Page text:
You should know, as you read this, I’m a morning person. In a perfect world, I’d get to the office by 7am everyday, have all appointments completed by noon, and take off for home around 2 in the afternoon. From the minute I wake up, my energy starts to rise, reaches its peak around 12 or 1, then starts to decline. At 5 pm there is a sharp drop, and by 7pm I am absolutely useless as my energy levels have plummeted.
But, I don’t live in that perfect world and clients need to see me at the time most convenient for them. Often, that time is after 5pm.
On my way out the door this morning I told my husband that I had a 5:30 listing appointment with a seller. As listings are scarce right now, I’d meet with this seller if midnight was her preferred time! But, I told my husband that because of this late meeting, I’d be home later than usual, and probably pretty tired.
My husband, who knows a ton about marketing (and even more about me) and is the editor-in-chief of a marketing publication, suggested I tell the seller, if I was fading, “Look, can we wrap this up? I’m really tired.”
Um, no. Can you imagine?
I told him, “That right there is what tells us that sales and marketing are not the same. You can’t say that as a sales person! You know sales is flirting. Would you have ever told a girl you were trying to date, ‘Hey, can we wrap this up? Are you going out with me or not? I’m really tired.’? No! Of course you wouldn’t have.”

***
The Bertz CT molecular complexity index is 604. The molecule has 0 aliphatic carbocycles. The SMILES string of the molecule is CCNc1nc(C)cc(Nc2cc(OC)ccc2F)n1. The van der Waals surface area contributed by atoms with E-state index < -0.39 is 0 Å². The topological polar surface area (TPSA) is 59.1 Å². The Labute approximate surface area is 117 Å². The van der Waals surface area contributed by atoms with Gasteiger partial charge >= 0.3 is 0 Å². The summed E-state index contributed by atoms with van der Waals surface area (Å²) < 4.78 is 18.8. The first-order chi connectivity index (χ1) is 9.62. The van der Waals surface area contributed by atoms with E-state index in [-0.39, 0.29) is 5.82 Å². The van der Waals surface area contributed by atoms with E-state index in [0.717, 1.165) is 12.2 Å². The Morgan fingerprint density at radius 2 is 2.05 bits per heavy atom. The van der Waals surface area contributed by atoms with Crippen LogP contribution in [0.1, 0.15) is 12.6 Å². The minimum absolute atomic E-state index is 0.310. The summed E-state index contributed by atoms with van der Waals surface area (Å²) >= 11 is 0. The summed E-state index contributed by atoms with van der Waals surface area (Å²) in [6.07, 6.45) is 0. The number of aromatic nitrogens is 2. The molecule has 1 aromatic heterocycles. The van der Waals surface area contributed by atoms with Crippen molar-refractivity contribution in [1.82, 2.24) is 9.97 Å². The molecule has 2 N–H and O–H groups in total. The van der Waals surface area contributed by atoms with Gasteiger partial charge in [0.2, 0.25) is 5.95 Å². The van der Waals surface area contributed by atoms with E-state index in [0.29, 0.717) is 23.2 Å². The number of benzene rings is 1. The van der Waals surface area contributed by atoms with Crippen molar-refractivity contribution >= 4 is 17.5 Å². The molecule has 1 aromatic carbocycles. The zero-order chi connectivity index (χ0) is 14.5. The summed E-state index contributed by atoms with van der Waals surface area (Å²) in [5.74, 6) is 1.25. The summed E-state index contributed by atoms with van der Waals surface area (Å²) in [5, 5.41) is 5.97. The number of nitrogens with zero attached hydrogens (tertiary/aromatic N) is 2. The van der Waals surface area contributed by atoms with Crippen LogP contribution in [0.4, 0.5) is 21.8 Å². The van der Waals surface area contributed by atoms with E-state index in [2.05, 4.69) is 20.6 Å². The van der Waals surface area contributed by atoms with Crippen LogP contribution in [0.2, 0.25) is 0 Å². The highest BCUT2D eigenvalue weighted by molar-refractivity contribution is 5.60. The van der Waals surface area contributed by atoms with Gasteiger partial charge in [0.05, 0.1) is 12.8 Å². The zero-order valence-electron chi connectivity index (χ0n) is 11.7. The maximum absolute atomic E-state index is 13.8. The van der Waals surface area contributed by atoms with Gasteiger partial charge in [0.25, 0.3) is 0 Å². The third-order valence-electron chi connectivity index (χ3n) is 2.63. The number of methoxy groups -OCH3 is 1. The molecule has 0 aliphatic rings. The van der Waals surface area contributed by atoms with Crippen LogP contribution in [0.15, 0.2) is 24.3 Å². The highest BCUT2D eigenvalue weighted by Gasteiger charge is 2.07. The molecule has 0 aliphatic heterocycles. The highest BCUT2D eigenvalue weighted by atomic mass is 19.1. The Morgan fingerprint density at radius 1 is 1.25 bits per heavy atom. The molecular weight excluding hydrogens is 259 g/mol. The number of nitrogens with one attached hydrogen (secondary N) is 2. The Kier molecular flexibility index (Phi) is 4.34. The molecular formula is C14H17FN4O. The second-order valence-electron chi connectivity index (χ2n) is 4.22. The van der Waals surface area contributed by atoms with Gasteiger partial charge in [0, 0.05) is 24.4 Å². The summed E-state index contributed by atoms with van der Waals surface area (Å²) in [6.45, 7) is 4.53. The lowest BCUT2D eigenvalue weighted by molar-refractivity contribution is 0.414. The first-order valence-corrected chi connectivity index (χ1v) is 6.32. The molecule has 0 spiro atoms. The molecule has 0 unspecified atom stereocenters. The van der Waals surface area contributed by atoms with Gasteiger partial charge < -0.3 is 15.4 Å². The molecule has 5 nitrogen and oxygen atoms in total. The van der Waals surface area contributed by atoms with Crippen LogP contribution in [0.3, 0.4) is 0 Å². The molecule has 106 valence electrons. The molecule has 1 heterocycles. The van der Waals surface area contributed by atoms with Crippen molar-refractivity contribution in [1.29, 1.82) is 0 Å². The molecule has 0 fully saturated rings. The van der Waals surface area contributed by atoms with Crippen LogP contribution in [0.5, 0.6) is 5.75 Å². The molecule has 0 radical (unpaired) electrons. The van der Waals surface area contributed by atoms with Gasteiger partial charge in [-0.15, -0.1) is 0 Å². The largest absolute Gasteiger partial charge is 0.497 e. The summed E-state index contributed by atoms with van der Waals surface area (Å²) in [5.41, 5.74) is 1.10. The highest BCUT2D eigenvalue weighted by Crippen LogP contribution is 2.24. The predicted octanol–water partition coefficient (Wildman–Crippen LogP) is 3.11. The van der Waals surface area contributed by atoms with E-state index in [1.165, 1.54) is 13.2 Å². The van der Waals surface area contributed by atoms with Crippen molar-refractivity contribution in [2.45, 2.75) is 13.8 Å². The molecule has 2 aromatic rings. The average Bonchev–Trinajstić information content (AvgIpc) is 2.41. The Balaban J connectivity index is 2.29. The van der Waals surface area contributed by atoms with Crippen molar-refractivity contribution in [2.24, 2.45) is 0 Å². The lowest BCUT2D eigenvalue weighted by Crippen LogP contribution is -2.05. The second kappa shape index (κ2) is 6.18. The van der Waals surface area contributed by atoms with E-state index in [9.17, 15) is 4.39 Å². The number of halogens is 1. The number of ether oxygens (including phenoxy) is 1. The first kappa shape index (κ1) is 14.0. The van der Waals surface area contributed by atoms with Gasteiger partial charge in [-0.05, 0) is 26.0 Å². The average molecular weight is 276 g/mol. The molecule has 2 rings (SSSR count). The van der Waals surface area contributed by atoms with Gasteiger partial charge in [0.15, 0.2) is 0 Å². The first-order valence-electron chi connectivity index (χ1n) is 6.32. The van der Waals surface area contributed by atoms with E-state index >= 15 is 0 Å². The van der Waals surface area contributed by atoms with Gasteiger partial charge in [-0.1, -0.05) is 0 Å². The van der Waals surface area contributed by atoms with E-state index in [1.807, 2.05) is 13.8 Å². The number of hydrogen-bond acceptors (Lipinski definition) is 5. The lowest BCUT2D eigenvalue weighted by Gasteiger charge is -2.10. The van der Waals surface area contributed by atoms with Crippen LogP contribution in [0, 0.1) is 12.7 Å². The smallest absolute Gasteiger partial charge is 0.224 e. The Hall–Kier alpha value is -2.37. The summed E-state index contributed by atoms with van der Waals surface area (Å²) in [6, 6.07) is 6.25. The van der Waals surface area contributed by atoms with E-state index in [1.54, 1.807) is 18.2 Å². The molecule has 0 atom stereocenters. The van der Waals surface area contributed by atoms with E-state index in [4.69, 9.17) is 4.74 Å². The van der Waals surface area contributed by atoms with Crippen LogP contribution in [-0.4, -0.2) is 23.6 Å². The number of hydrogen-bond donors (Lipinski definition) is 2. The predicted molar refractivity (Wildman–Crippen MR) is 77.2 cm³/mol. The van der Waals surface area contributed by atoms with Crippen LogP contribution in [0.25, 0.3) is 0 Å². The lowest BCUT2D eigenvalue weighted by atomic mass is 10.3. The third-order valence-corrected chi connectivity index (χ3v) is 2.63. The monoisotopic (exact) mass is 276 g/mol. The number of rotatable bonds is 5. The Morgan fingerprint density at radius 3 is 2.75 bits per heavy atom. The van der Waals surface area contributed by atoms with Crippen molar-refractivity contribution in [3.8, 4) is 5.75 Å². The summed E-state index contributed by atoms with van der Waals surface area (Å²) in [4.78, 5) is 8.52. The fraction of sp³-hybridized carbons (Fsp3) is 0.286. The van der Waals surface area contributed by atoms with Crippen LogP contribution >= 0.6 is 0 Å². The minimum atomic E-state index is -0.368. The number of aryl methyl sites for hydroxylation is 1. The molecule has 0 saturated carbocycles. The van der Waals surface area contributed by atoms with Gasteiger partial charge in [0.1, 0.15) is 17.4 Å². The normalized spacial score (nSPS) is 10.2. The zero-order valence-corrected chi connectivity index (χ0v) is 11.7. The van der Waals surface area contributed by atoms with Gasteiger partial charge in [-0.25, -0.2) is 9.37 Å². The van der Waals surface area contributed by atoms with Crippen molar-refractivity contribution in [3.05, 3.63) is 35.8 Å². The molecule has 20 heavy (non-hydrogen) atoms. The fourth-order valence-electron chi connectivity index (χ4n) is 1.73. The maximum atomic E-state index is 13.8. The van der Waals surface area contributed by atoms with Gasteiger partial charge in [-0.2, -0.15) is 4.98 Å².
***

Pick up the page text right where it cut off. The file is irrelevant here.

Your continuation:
So, what’s the true difference? Salespeople can’t get tired but marketers can? Not quite.
Marketing is grabbing attention. It’s the carnival barker. It’s the bright neon sign. It’s the presentation. If we go back to the person-you’re-trying-to-date analogy, it’s the tight blue jeans or the attractive haircut. Marketing draws the person in. Sales creates a relationship. The carnival barker gets a break as soon as everyone is inside the tent. The neon sign can be switched off. But in sales, it’s long-term and it’s best-foot-forward EVERY time. Even if that time is 8pm, as it often is during the long days of summer.
I suppose this post could have been a lot shorter if I just had written down these two quotes:
“Marketing is a contest for people’s attention.” – Seth Godin
“Pretend that every single person you meet has a sign around his or her neck — ‘Make me feel important!’ Not only will you succeed in sales, you will succeed in life.” – Mary Kay Ash